Moonlighting: the spare-time entrepreneurs

In 1919 Jack Cohen decided to start his own business. He used his demob money from the Royal Flying Corps to buy groceries to sell on a stall in east London, and at the end of his first day sales were £4 with a profit of £1.

Fast-forward to today, and while his company may have had a tough year – in October, it was forced to issue a profit warning – Tesco PLC still reported a global trading profit of £1.6 billion for the first half of 2012. It is this kind of success story that inspires people to set up on their own.

Since 2000, more people than ever have started their own businesses. In the next three years more than 20 per cent of adults in the UK will start a business, actively try to start one or run their own business, according to research by Global Entrepreneurship Monitor. And many of those are doing it on top of a full-time job – figures from the market analysts Key Note suggest that about 1.8 million people in Britain combine working for themselves while working for an employer.

Balancing dreams with practicalities isn’t easy, but those who combine starting their own business while maintaining a paid job say they do so for income stability (very few start-ups are profitable in the first year), for the benefit of working with other people (rather than on their own), and as a back-up in case it all goes wrong. Fear of failure is what puts most people off: four out of five start-ups are unsuccessful.

So as you sink into the sofa after a hard day’s work, spare a thought for those who get home, only to start work again says the Telegraph.

When Asif Walli, now 36, visited relations in Delhi 30 years ago he was captivated by a market full of sights and smells he had never encountered before. The experience stayed with him, and two years ago he decided to set up a business selling Indian snacks with a British twist.

He started first with Indian pies, using his mother’s recipe, but the pies took too long to make by hand to produce in large quantities. He then tried traditional Indian biscuits made with semolina, called naankathai, and he currently has a range of six flavours. But it is his adaptation of an Indian street snack called chevdo, similar to Bombay mix, that has brought him most success. Chevdo traditionally includes potato strips, lentils and nuts – Walli’s version has unusual additions such as dark chocolate chunks, candied orange and honeycomb.

By day, Walli works as a business support specialist in the IT department at the University of Westminster, where he studied business information technology. ‘I said when I was a student that this wasn’t really me, but 13 years later I’m still here,’ he laughs.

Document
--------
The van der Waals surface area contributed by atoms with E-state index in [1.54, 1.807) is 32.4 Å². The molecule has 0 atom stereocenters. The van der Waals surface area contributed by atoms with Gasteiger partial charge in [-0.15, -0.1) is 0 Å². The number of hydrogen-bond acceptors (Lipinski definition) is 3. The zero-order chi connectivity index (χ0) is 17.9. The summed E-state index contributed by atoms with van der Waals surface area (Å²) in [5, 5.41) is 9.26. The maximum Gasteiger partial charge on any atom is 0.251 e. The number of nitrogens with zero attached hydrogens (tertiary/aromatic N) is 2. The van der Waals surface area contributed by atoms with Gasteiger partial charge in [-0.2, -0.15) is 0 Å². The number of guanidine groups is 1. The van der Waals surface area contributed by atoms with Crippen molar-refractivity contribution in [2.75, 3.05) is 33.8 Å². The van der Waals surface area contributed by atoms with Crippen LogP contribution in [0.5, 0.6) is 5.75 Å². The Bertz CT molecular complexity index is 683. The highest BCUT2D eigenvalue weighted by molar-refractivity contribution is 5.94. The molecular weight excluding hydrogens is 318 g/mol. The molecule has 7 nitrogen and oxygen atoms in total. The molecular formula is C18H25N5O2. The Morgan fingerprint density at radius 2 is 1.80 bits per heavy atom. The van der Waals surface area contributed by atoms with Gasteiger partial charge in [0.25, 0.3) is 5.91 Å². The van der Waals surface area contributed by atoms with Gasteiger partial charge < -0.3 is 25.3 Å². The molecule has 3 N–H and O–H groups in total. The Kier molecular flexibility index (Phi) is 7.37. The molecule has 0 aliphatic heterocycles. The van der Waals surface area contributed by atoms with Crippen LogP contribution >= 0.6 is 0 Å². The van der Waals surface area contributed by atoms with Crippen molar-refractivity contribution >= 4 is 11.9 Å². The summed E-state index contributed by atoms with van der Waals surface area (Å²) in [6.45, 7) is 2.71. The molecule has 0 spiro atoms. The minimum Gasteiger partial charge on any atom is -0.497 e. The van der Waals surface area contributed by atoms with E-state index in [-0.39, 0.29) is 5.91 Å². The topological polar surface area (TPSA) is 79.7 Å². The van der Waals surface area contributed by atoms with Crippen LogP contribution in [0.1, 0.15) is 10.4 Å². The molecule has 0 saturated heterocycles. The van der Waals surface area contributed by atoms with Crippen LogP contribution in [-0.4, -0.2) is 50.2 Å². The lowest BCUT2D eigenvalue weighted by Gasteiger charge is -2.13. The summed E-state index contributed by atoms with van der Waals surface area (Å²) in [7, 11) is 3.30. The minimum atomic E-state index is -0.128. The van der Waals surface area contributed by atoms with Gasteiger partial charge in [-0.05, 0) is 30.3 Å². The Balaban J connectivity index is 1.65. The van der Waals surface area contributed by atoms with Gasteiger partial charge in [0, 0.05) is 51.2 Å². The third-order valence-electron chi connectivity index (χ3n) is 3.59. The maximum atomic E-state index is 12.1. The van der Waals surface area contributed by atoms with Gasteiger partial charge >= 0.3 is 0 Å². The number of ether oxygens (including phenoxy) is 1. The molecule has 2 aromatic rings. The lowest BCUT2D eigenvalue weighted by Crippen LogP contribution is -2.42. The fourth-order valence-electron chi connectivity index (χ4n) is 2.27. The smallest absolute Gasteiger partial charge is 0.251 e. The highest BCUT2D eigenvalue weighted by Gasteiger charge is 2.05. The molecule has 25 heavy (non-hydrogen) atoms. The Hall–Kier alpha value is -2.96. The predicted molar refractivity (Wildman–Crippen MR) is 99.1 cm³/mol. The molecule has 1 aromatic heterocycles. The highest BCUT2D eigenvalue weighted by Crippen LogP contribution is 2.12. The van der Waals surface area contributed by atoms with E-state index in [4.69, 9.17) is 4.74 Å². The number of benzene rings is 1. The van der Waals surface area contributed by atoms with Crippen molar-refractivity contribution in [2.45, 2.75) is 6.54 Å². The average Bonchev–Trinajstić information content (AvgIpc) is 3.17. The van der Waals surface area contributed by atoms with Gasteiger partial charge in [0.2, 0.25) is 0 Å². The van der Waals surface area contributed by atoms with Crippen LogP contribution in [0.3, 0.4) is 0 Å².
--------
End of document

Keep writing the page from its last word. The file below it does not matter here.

Now he combines the job, which he needs to pay the bills, with his snack business, Duke of Delhi. He says it is valuable to bounce ideas off his colleagues and also to use the department’s equipment (with the blessing of his boss) – for example the laser cutter to make wooden gift boxes for multiple tins of mixes.

Walli gets home to Surrey at 7pm, and makes and packages the mixes and biscuits in his kitchen until midnight. If he’s not in his kitchen on a Saturday he will spend his weekend selling at a food market. A stall costs about £70 per day and he just about breaks even at the end of it, not including his time. ‘There are sacrifices if you want to run your own business,’ he says. ‘Going to the markets is about getting my product out there, meeting customers and getting feedback.’

It was thanks to a customer that the mixes are now stocked in Fortnum & Mason. Someone called the store asking for Duke of Delhi products and, intrigued, Fortnum’s set up a meeting with Walli, and began stocking his mixes at the beginning of December – they have sold out three times, 750 tins in total. Each tin costs Walli £2 to make; it sells for £5 in Fortnum’s, and he makes about £1 profit (seven per cent of which he donates to the Indian charity Elephant Family).

So far he has invested £15,000 in his business, which has paid for a website designer, a graphic designer and a KitchenAid food mixer. The business is not yet profitable, but Walli hopes it will be in the next year as more stockists register their interest. His aim is eventually to leave his job (‘I can’t physically work any faster in the evenings’) and concentrate on his own business full-time. ‘It’s hard work, but I love the feeling that I’ve created this business out of thin air.’